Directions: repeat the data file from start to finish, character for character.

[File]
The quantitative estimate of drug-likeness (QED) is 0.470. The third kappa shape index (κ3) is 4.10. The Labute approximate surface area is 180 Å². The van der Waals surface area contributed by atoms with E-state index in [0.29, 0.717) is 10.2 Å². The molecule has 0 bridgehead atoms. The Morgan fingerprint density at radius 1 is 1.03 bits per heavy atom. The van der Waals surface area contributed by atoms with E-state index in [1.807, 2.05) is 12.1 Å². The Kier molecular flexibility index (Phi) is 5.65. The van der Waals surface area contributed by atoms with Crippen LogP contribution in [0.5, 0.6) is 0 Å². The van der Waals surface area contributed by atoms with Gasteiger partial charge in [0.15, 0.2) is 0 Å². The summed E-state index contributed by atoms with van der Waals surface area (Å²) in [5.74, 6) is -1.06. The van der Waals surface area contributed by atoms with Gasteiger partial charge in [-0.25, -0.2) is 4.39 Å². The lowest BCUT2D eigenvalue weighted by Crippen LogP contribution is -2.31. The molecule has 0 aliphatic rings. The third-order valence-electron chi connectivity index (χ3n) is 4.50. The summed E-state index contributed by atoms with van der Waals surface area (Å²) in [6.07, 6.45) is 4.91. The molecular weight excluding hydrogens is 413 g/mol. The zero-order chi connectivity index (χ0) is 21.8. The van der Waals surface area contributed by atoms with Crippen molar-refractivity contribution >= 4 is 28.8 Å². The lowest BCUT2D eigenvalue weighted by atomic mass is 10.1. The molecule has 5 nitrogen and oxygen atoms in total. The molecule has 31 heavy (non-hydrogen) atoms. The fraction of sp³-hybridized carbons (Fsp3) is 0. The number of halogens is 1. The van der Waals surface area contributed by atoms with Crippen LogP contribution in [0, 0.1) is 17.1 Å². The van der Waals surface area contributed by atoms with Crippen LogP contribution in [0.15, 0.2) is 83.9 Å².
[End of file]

The quantitative estimate of drug-likeness (QED) is 0.470. The third kappa shape index (κ3) is 4.10. The Labute approximate surface area is 180 Å². The van der Waals surface area contributed by atoms with E-state index in [0.29, 0.717) is 10.2 Å². The molecule has 0 bridgehead atoms. The Morgan fingerprint density at radius 1 is 1.03 bits per heavy atom. The van der Waals surface area contributed by atoms with E-state index in [1.807, 2.05) is 12.1 Å². The Kier molecular flexibility index (Phi) is 5.65. The van der Waals surface area contributed by atoms with Crippen LogP contribution in [0.5, 0.6) is 0 Å². The van der Waals surface area contributed by atoms with Gasteiger partial charge in [0.15, 0.2) is 0 Å². The summed E-state index contributed by atoms with van der Waals surface area (Å²) in [5.74, 6) is -1.06. The van der Waals surface area contributed by atoms with Gasteiger partial charge in [-0.25, -0.2) is 4.39 Å². The lowest BCUT2D eigenvalue weighted by Crippen LogP contribution is -2.31. The molecule has 0 aliphatic rings. The third-order valence-electron chi connectivity index (χ3n) is 4.50. The summed E-state index contributed by atoms with van der Waals surface area (Å²) in [6.07, 6.45) is 4.91. The molecular weight excluding hydrogens is 413 g/mol. The zero-order chi connectivity index (χ0) is 21.8. The van der Waals surface area contributed by atoms with Crippen molar-refractivity contribution >= 4 is 28.8 Å². The lowest BCUT2D eigenvalue weighted by atomic mass is 10.1. The molecule has 5 nitrogen and oxygen atoms in total. The molecule has 31 heavy (non-hydrogen) atoms. The fraction of sp³-hybridized carbons (Fsp3) is 0. The number of halogens is 1. The van der Waals surface area contributed by atoms with Crippen LogP contribution in [0, 0.1) is 17.1 Å². The van der Waals surface area contributed by atoms with Crippen LogP contribution in [0.15, 0.2) is 83.9 Å².